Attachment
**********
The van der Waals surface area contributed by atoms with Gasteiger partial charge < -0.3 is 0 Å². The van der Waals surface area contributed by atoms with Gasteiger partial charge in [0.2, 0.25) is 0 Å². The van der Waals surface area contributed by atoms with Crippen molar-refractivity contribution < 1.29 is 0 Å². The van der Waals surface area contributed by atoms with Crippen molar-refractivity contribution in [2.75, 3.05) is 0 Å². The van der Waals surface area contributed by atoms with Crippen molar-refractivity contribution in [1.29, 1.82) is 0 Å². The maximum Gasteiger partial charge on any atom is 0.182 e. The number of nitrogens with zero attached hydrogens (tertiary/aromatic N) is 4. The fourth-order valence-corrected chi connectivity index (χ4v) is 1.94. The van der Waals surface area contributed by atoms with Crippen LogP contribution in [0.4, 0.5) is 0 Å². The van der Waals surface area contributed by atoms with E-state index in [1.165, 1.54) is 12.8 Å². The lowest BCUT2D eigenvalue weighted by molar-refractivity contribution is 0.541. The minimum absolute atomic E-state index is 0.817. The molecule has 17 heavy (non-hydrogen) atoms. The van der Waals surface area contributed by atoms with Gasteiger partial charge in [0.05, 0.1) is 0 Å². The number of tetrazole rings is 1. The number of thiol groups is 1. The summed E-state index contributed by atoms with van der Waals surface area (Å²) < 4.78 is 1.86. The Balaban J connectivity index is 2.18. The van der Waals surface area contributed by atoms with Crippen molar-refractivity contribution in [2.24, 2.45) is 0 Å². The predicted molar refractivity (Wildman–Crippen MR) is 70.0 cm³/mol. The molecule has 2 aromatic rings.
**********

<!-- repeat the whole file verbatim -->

The van der Waals surface area contributed by atoms with Gasteiger partial charge < -0.3 is 0 Å². The van der Waals surface area contributed by atoms with Gasteiger partial charge in [0.2, 0.25) is 0 Å². The van der Waals surface area contributed by atoms with Crippen molar-refractivity contribution < 1.29 is 0 Å². The van der Waals surface area contributed by atoms with Crippen molar-refractivity contribution in [2.75, 3.05) is 0 Å². The van der Waals surface area contributed by atoms with Crippen molar-refractivity contribution in [1.29, 1.82) is 0 Å². The maximum Gasteiger partial charge on any atom is 0.182 e. The number of nitrogens with zero attached hydrogens (tertiary/aromatic N) is 4. The fourth-order valence-corrected chi connectivity index (χ4v) is 1.94. The van der Waals surface area contributed by atoms with Crippen LogP contribution in [0.4, 0.5) is 0 Å². The van der Waals surface area contributed by atoms with E-state index in [1.165, 1.54) is 12.8 Å². The lowest BCUT2D eigenvalue weighted by molar-refractivity contribution is 0.541. The minimum absolute atomic E-state index is 0.817. The molecule has 17 heavy (non-hydrogen) atoms. The van der Waals surface area contributed by atoms with Gasteiger partial charge in [0.05, 0.1) is 0 Å². The number of tetrazole rings is 1. The number of thiol groups is 1. The summed E-state index contributed by atoms with van der Waals surface area (Å²) < 4.78 is 1.86. The Balaban J connectivity index is 2.18. The van der Waals surface area contributed by atoms with Crippen molar-refractivity contribution in [2.24, 2.45) is 0 Å². The predicted molar refractivity (Wildman–Crippen MR) is 70.0 cm³/mol. The molecule has 2 aromatic rings.